Top predators could ‘trap’ themselves trying to adapt to climate change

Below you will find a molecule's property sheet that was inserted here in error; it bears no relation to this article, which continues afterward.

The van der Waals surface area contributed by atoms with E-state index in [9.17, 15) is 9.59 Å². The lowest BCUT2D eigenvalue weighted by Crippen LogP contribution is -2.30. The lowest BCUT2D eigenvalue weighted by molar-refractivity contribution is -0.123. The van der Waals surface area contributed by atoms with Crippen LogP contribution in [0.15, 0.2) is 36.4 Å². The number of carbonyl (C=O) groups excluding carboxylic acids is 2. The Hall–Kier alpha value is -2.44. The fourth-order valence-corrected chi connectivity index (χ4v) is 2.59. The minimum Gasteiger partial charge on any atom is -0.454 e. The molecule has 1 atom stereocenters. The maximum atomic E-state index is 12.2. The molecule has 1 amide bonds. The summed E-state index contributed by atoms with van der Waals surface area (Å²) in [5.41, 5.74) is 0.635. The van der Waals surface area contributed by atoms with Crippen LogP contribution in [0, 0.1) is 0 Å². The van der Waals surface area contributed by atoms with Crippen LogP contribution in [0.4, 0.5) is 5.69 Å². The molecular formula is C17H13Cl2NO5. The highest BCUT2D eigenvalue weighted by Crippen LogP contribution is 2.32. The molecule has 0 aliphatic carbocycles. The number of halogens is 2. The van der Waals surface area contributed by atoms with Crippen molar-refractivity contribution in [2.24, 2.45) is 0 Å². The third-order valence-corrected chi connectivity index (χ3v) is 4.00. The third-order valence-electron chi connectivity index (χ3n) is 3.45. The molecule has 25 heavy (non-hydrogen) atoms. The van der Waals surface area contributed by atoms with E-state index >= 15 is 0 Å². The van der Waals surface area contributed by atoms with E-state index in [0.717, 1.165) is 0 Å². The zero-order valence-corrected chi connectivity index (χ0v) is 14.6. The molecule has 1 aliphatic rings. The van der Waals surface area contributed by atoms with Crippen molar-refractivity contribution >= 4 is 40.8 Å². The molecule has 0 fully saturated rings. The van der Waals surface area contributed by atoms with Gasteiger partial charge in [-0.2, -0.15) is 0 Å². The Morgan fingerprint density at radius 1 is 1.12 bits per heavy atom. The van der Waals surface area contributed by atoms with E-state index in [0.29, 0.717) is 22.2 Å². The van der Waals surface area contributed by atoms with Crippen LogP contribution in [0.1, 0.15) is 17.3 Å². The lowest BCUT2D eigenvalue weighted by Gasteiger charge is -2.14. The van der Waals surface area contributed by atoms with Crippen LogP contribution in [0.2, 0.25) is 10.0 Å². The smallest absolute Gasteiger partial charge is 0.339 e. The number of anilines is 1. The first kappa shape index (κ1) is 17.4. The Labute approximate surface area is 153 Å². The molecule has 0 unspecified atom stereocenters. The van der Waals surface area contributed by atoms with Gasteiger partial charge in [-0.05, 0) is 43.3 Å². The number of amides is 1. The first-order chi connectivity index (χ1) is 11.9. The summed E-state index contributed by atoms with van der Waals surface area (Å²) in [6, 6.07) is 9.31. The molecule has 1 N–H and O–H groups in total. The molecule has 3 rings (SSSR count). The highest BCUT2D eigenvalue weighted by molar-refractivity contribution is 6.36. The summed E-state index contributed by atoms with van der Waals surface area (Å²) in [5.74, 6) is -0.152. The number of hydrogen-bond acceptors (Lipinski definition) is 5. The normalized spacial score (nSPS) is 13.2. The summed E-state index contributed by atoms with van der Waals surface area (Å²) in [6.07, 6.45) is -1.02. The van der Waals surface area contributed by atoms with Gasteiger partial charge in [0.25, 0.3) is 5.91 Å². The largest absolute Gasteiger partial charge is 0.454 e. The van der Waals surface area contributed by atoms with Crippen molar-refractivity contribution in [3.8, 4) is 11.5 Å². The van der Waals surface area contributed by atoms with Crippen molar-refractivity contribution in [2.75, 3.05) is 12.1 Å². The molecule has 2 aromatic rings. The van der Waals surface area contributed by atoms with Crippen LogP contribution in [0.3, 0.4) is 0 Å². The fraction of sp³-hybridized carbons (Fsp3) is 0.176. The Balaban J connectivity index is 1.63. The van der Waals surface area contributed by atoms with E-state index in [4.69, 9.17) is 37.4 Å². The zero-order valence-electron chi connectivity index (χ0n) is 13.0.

Over a 30-year period, African wild dogs shifted their average birthing dates later by 22 days, an adaptation that allowed them to match the birth of new litters with the coolest temperatures in early winter. But as a result of this significant shift, fewer pups survived their most vulnerable period because temperatures during their critical post-birth ‘denning period’ increased over the same time period, threatening the population of this already endangered species. It is the first study to show that large mammalian carnivores are making major changes to their life history in response to a changing climate.Over a 30-year period, African wild dogs shifted their average birthing dates later by 22 days, an adaptation that allowed them to match the birth of new litters with the coolest temperatures in early winter. But as a result of this significant shift, fewer pups survived their most vulnerable period because temperatures during their critical post-birth ‘denning period’ increased over the same time period, threatening the population of this already endangered species. It is the first study to show that large mammalian carnivores are making major changes to their life history in response to a changing climate.

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